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miércoles, 15 de julio de 2009

The Four Humors


The traditionally held "Father of Medicine" was the Greek physician Hippocrates (460-370 BC), who taught medicine on the island of Cos. One of his major precepts was the rule of harmony, the theory that all body systems were in balance and that disease resulted from an imbalance. Galen (130-201 AD) was the physician to Marcus Aurelius and became the heir to Hippocrates and one of the most influential physicians of all times. He taught the importance of maintaining balance between the four bodily fluids, or "humors" (2): blood, phlegm, yellow bile, and black bile. Each fluid was associated with a specific personality characteristic. Blood was associated with a sanguine personality, that is laughter, music, and a passionate disposition. Someone with a phlegmatic personality was sluggish and dull, while yellow bile represented an individual quick to anger or choleric (cholera meaning yellow as in yellow fever). Lastly, black bile represented a melancholic or depressed personality, melan meaning black. It was the job of the physician to restore harmony in those four humors by the use of emetics, cathartics, purgatives, and by bloodletting. Bleeding was used to reduce excess circulation, to slow the pulse, and to "reduce irritation", all felt to be the cause of inflammation. Dr. Benjamin Rush, a signer of the Declaration of Independence, was a major figure in colonial American medicine and was an important proponent of bleeding, though unfortunately he mistakenly thought that the body held 12 instead of 6 quarts. Shortly before his death, George Washington was bled 4 ‡ quarts in 24 hours for an infected throat and died not long after (3).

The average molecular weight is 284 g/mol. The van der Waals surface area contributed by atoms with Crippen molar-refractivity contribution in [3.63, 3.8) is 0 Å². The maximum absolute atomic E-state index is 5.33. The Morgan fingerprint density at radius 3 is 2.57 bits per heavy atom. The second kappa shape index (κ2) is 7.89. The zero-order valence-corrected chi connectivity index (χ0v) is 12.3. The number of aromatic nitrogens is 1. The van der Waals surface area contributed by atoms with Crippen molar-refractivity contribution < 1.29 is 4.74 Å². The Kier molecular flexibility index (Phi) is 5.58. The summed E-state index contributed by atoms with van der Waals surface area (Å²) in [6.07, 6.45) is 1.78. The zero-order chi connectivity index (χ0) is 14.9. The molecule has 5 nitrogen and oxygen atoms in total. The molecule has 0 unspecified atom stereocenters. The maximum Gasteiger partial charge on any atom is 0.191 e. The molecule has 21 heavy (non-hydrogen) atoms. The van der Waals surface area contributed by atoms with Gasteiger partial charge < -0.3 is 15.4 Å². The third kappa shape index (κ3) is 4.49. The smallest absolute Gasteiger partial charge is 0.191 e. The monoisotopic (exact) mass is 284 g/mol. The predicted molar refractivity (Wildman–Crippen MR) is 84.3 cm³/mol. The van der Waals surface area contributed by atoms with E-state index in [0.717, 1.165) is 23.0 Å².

Early transfusion was based on the notion that giving blood would help balance the humors (4,5). On June 15, 1667, Jean Davis replaced part of a patient's blood with sheep's blood though the patient died and Dr. Davis was subsequently accused of murder. Transfusion was set back until the 19th century, well before blood typing was understood.
2) Galen's Four Humors
2) Galen's Four Humors

3) G. Washington After Being Bled
3) G. Washington After Being Bled

4) Bleeding and Transfusion
4) Bleeding and Transfusion

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